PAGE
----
Monday, November 2, 2020

Comptroller Stringer Calls on DOE to Provide Internet Passports to All Low-Income Families to Guarantee Equal Internet Access for All Students


Stringer urges the City to act immediately to close digital divide leaving over 100,000 students without internet and 77,000 students lacking Wi-Fi-enabled devices

Proposes the City offer subsidized and redeemable “Internet Passports” for low-income families to purchase broadband service from providers in their area

Stringer: There is no reason why now – more than seven months into the crisis – the City still has no comprehensive plan for addressing these challenges. Without immediate action, these students will fall further behind in their coursework and find themselves at an even deeper educational disadvantage. We cannot allow this to happen.

 New York City Comptroller Scott M. Stringer sent a letter to Mayor de Blasio and Chancellor Carranza calling on the City to provide all New York City students with the internet access they need to participate in remote learning and realize their right to a free and public education amid today’s COVID-19 pandemic and beyond. Comptroller Stringer urged immediate action to solve the city’s digital divide that leaves over 100,000 students who live in approximately 40,000 households without internet and 77,000 students lacking Wi-Fi-enabled devices.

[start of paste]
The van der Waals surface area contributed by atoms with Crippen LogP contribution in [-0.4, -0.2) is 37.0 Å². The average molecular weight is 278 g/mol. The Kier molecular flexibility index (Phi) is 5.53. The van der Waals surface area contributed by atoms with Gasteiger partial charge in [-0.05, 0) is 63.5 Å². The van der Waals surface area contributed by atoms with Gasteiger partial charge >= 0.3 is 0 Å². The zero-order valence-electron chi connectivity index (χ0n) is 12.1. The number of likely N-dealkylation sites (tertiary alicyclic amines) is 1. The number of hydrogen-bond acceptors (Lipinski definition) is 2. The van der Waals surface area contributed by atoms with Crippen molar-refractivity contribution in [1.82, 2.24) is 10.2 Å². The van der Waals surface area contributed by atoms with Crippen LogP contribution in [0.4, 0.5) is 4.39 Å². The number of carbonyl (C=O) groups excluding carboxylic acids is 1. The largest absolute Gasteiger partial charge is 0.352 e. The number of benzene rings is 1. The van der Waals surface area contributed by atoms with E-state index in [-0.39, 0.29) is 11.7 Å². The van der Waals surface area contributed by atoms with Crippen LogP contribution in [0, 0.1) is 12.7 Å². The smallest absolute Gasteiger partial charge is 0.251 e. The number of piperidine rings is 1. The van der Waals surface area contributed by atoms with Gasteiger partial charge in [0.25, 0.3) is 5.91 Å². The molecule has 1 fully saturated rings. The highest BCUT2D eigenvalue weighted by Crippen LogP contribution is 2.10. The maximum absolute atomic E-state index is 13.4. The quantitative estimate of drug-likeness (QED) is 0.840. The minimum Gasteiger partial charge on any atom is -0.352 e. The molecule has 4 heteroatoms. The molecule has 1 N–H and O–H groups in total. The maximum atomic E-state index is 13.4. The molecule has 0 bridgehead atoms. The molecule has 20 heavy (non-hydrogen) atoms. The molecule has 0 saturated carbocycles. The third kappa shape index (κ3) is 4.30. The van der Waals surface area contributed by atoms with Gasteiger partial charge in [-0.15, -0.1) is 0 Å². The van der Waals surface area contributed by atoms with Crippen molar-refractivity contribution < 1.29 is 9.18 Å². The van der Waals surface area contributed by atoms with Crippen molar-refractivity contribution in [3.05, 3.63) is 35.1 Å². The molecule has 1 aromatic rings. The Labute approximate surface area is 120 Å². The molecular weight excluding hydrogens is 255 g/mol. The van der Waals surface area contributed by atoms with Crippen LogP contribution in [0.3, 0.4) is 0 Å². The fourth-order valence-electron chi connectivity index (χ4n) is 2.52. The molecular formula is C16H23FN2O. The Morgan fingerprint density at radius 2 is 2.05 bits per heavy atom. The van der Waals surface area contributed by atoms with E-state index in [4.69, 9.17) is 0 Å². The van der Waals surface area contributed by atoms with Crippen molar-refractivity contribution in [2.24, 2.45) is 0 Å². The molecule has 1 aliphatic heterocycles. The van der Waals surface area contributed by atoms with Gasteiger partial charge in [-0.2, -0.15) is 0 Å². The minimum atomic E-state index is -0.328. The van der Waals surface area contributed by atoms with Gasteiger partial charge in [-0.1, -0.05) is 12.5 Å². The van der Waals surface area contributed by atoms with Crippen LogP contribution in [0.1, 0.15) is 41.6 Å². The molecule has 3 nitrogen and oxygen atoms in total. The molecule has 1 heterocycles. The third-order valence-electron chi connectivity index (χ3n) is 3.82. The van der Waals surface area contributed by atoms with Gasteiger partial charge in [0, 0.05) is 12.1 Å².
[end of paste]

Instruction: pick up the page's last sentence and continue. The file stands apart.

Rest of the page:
Students have been struggling to learn remotely since the outset of the pandemic; many have been forced to go to extreme ends to obtain internet service, including huddling on street corners around LinkNYC stations for free Wi-Fi, searching for other weak connections in their general vicinity, or worse still, not logging into remote learning at all.

Comptroller Stringer outlined solutions to these challenges, recommending that the City immediately convene all Internet Service Providers (ISPs) and carriers operating in the five boroughs to discuss all possible options to quickly provide affordable and reliable internet service to every student in the city who lacks a high-speed broadband connection. The Comptroller also proposed that the City offer subsidized and redeemable “Internet Passports” for low-income families to purchase broadband service from any ISP in their area.

The Comptroller also called on the City to release updated information about the City’s efforts to identify the exact number and location of all students lacking a high-speed internet connection at their home or shelter; offer details on any plans to provide affordable, reliable internet service for every student in need; and provide transparent data on the DOE’s responsiveness to help desk calls.

The full letter is available here.

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